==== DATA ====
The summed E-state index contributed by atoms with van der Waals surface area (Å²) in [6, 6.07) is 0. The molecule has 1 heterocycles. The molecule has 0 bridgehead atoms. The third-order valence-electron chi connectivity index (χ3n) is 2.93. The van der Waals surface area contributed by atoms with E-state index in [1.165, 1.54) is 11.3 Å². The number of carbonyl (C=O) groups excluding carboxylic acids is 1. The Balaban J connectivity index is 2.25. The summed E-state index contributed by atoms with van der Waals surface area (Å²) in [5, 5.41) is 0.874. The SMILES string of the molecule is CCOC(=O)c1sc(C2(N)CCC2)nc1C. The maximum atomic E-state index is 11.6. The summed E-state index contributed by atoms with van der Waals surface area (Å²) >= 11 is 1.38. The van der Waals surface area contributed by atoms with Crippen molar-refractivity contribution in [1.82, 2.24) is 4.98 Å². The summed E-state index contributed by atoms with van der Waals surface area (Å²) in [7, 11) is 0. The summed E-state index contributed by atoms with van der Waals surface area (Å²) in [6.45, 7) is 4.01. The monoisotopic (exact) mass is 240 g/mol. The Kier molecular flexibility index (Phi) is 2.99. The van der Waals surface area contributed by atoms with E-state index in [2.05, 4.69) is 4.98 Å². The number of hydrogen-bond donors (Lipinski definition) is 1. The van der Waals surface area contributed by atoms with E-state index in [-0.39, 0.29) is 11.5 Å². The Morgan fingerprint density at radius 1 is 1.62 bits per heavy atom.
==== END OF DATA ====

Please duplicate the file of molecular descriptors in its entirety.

The summed E-state index contributed by atoms with van der Waals surface area (Å²) in [6, 6.07) is 0. The molecule has 1 heterocycles. The molecule has 0 bridgehead atoms. The third-order valence-electron chi connectivity index (χ3n) is 2.93. The van der Waals surface area contributed by atoms with E-state index in [1.165, 1.54) is 11.3 Å². The number of carbonyl (C=O) groups excluding carboxylic acids is 1. The Balaban J connectivity index is 2.25. The summed E-state index contributed by atoms with van der Waals surface area (Å²) in [5, 5.41) is 0.874. The SMILES string of the molecule is CCOC(=O)c1sc(C2(N)CCC2)nc1C. The maximum atomic E-state index is 11.6. The summed E-state index contributed by atoms with van der Waals surface area (Å²) >= 11 is 1.38. The van der Waals surface area contributed by atoms with Crippen molar-refractivity contribution in [1.82, 2.24) is 4.98 Å². The summed E-state index contributed by atoms with van der Waals surface area (Å²) in [7, 11) is 0. The summed E-state index contributed by atoms with van der Waals surface area (Å²) in [6.45, 7) is 4.01. The monoisotopic (exact) mass is 240 g/mol. The Kier molecular flexibility index (Phi) is 2.99. The van der Waals surface area contributed by atoms with E-state index in [2.05, 4.69) is 4.98 Å². The number of hydrogen-bond donors (Lipinski definition) is 1. The van der Waals surface area contributed by atoms with E-state index in [-0.39, 0.29) is 11.5 Å². The Morgan fingerprint density at radius 1 is 1.62 bits per heavy atom.